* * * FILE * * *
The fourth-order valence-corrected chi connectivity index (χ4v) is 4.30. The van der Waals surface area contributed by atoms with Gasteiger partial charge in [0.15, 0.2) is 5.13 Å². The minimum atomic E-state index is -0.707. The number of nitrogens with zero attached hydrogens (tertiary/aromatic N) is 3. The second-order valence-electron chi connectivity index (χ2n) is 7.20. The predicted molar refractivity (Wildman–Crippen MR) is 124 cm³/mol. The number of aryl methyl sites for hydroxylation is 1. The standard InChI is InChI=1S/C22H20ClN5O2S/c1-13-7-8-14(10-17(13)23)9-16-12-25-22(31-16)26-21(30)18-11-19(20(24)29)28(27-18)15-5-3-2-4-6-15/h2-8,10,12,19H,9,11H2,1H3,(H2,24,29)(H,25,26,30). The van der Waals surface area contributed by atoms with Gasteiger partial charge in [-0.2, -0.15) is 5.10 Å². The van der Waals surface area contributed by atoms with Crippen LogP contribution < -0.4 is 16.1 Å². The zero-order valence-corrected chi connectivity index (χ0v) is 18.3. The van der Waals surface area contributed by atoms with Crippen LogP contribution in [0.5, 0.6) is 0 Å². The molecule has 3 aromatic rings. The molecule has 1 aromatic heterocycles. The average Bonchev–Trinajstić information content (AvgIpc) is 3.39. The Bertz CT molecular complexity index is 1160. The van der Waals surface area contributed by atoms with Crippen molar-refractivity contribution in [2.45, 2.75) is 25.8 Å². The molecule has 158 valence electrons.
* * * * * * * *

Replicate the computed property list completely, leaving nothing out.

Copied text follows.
The fourth-order valence-corrected chi connectivity index (χ4v) is 4.30. The van der Waals surface area contributed by atoms with Gasteiger partial charge in [0.15, 0.2) is 5.13 Å². The minimum atomic E-state index is -0.707. The number of nitrogens with zero attached hydrogens (tertiary/aromatic N) is 3. The second-order valence-electron chi connectivity index (χ2n) is 7.20. The predicted molar refractivity (Wildman–Crippen MR) is 124 cm³/mol. The number of aryl methyl sites for hydroxylation is 1. The standard InChI is InChI=1S/C22H20ClN5O2S/c1-13-7-8-14(10-17(13)23)9-16-12-25-22(31-16)26-21(30)18-11-19(20(24)29)28(27-18)15-5-3-2-4-6-15/h2-8,10,12,19H,9,11H2,1H3,(H2,24,29)(H,25,26,30). The van der Waals surface area contributed by atoms with Gasteiger partial charge in [-0.2, -0.15) is 5.10 Å². The van der Waals surface area contributed by atoms with Crippen LogP contribution < -0.4 is 16.1 Å². The zero-order valence-corrected chi connectivity index (χ0v) is 18.3. The van der Waals surface area contributed by atoms with Crippen LogP contribution in [0.5, 0.6) is 0 Å². The molecule has 3 aromatic rings. The molecule has 1 aromatic heterocycles. The average Bonchev–Trinajstić information content (AvgIpc) is 3.39. The Bertz CT molecular complexity index is 1160. The van der Waals surface area contributed by atoms with Crippen molar-refractivity contribution in [2.45, 2.75) is 25.8 Å². The molecule has 158 valence electrons.